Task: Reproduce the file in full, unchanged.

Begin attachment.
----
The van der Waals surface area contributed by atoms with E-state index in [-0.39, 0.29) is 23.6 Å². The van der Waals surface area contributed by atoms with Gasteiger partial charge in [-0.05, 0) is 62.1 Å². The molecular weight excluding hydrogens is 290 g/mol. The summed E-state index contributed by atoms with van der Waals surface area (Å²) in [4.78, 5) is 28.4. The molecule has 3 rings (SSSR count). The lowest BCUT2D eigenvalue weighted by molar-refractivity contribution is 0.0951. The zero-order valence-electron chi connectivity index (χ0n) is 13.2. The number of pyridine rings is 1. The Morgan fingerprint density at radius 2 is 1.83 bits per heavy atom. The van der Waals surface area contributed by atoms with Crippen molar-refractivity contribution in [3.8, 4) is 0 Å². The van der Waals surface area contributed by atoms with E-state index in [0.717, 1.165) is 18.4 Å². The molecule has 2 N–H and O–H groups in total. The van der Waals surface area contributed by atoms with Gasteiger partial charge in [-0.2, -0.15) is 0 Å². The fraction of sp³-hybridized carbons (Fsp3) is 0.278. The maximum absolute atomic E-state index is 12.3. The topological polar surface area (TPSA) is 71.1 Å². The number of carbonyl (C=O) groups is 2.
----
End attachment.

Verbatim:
The van der Waals surface area contributed by atoms with E-state index in [-0.39, 0.29) is 23.6 Å². The van der Waals surface area contributed by atoms with Gasteiger partial charge in [-0.05, 0) is 62.1 Å². The molecular weight excluding hydrogens is 290 g/mol. The summed E-state index contributed by atoms with van der Waals surface area (Å²) in [4.78, 5) is 28.4. The molecule has 3 rings (SSSR count). The lowest BCUT2D eigenvalue weighted by molar-refractivity contribution is 0.0951. The zero-order valence-electron chi connectivity index (χ0n) is 13.2. The number of pyridine rings is 1. The Morgan fingerprint density at radius 2 is 1.83 bits per heavy atom. The van der Waals surface area contributed by atoms with Crippen molar-refractivity contribution in [3.8, 4) is 0 Å². The van der Waals surface area contributed by atoms with E-state index in [0.717, 1.165) is 18.4 Å². The molecule has 2 N–H and O–H groups in total. The van der Waals surface area contributed by atoms with Gasteiger partial charge in [-0.2, -0.15) is 0 Å². The fraction of sp³-hybridized carbons (Fsp3) is 0.278. The maximum absolute atomic E-state index is 12.3. The topological polar surface area (TPSA) is 71.1 Å². The number of carbonyl (C=O) groups is 2.